Third, the INR test frequency was much higher in the POCD testing strategies: INRs were performed approximately weekly versus monthly in the standard group. Furthermore, the POCD group underwent 3 2-hour, small-group education sessions in most studies, whereas no special education was provided to the standard care groups.
The final limitation of these studies is that there is no description of the frequency with which warfarin was withdrawn for surgical procedures or other interventions. As such, we have no way of knowing how many of the thromboembolic or hemorrhagic events could have been related to this phenomenon. It has been clearly documented that hospitalization creates the greatest risk of poor anticoagulation control, and there is a suggestion that the risk of thrombosis and hemorrhage is highest around the time of hospitalization of patients on oral anticoagulant therapy. Although these studies are all randomized, without this information it is difficult to know if there are discrepancies between the POCD group and the routine care group.64
These limitations make it impossible to determine what effects the frequency of monitoring, patient education, the POCD, or the patient selection may have on the outcomes.60
Although information on quality of life and patient satisfaction with the POCDs was collected, we were unable to provide quantitative summary measures of these factors. A qualitative analysis of the data suggest that, in general, patients were at least as satisfied with self-management using a POCD as with receiving care at an anticoagulation clinic, and that some preferred using a POCD. These patients were good candidates for using a POCD, having been self-selected or selected by a health care researcher.
This report is not the first systematic review to compare POCD testing with laboratory testing for the management of patients on OAT. Five systematic reviews have been published, but all have limitations.22, 24, 62, 63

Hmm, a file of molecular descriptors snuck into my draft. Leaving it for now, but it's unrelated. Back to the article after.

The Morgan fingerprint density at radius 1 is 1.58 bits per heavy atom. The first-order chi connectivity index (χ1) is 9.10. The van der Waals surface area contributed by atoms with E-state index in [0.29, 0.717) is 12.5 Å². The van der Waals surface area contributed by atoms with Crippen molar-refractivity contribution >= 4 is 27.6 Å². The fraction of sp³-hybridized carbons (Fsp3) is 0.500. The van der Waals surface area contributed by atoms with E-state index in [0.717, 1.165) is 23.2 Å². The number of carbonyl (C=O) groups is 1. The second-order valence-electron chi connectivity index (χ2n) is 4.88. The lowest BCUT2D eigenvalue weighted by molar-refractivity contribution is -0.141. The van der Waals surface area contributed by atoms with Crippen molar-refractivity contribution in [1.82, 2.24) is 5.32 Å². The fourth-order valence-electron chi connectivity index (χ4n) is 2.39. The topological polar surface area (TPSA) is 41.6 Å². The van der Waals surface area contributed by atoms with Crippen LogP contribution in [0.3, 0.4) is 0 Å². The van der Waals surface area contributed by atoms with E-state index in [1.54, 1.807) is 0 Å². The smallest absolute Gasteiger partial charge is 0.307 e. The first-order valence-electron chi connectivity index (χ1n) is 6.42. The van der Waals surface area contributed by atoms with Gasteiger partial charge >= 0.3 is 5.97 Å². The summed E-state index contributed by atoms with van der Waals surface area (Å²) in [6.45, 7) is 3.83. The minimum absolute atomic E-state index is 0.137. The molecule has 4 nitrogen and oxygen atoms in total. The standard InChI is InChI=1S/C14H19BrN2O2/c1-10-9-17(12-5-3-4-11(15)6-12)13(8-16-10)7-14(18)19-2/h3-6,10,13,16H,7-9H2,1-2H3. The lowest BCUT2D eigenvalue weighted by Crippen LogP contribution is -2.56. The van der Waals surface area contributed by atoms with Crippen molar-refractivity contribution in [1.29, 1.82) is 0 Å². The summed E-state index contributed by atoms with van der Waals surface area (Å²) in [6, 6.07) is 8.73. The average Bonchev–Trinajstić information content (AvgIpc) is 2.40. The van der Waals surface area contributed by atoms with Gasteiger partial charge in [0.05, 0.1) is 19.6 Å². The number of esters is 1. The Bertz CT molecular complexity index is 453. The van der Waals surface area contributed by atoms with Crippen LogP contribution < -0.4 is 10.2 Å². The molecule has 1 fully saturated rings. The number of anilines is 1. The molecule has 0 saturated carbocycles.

The most recent analysis by Heneghan and colleagues suggests that POCD testing resulted in significantly fewer major hemorrhages, thromboembolic events, and deaths than conventional INR testing.61
The Heneghan analysis involved the examination of 14 studies, included 3 that we considered to be ineligible: one compared POCD testing only with other POCD testing (i.e., inappropriate comparison for their analysis), one did not use POCD test results for OAT management, and the third followed patients for only 8 weeks.21, 27, 43
Our report also included 5 articles that were either excluded or not yet published at the time of Heneghan’s analysis.45, 46, 54, 58
Finally, the summary data used by these authors reported events per patient enrolled and not by length of follow-up, as we did. As such, the rates we report are more accurate and more relevant. With the additional studies and analysis we used, we came to similar conclusions with respect to the rate of all thromboembolic events, deaths and time in therapeutic range. Heneghan did not report separately on the more relevant outcome of major thromboembolic events. Contrary to Heneghan’s study our analysis did not detect a significant difference for the outcome of major hemorrhage.
Our meta-analysis suggests that using POCDs to manage OAT results in significantly fewer thromboembolic events and better INR control than laboratory-based INR testing. Under usual care, warfarin therapy requires regular laboratory monitoring of the INR, coupled with frequent physician–patient contact for dosage adjustment to ensure efficacy and safety.9
The usual-care method can be cumbersome and inconvenient for the patient and the physician. There is also a potential for dosing errors resulting from misinterpretation of information conveyed by the physician or delays in contacting the patient.9
This, plus faster test results, greater convenience and more frequent testing, are plausible reasons for the incremental health benefits observed with POCD use.
Unfortunately, the studies designed to date do not allow a determination of why POCD care is superior. Further randomized controlled trials are needed to determine whether it is patient education or frequency of testing that provides superior outcomes. Widespread adoption of POCD monitoring at this time would be premature.
Forest plot, major thromboembolic events
Forest plot, all thromboembolic events (major and minor)